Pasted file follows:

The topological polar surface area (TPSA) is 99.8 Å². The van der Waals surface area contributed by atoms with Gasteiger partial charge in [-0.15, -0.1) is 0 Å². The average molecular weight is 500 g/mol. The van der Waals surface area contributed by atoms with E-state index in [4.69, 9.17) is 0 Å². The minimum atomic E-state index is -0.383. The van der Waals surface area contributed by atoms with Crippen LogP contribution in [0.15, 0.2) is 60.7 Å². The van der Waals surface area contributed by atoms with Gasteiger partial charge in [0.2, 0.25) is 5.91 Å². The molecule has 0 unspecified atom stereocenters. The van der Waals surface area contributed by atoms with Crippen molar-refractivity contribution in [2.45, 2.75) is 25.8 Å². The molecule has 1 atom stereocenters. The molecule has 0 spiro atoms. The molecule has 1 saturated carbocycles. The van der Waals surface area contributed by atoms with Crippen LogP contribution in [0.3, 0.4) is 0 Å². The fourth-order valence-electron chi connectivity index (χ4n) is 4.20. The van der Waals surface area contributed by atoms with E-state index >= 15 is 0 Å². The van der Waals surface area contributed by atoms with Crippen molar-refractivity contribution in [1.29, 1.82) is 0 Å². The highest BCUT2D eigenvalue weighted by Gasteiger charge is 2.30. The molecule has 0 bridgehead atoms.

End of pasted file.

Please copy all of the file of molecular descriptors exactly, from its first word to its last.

The topological polar surface area (TPSA) is 99.8 Å². The van der Waals surface area contributed by atoms with Gasteiger partial charge in [-0.15, -0.1) is 0 Å². The average molecular weight is 500 g/mol. The van der Waals surface area contributed by atoms with E-state index in [4.69, 9.17) is 0 Å². The minimum atomic E-state index is -0.383. The van der Waals surface area contributed by atoms with Crippen LogP contribution in [0.15, 0.2) is 60.7 Å². The van der Waals surface area contributed by atoms with Gasteiger partial charge in [0.2, 0.25) is 5.91 Å². The molecule has 0 unspecified atom stereocenters. The van der Waals surface area contributed by atoms with Crippen molar-refractivity contribution in [2.45, 2.75) is 25.8 Å². The molecule has 1 atom stereocenters. The molecule has 0 spiro atoms. The molecule has 1 saturated carbocycles. The van der Waals surface area contributed by atoms with Crippen LogP contribution in [0.3, 0.4) is 0 Å². The fourth-order valence-electron chi connectivity index (χ4n) is 4.20. The van der Waals surface area contributed by atoms with E-state index >= 15 is 0 Å². The van der Waals surface area contributed by atoms with Crippen molar-refractivity contribution in [1.29, 1.82) is 0 Å². The highest BCUT2D eigenvalue weighted by Gasteiger charge is 2.30. The molecule has 0 bridgehead atoms.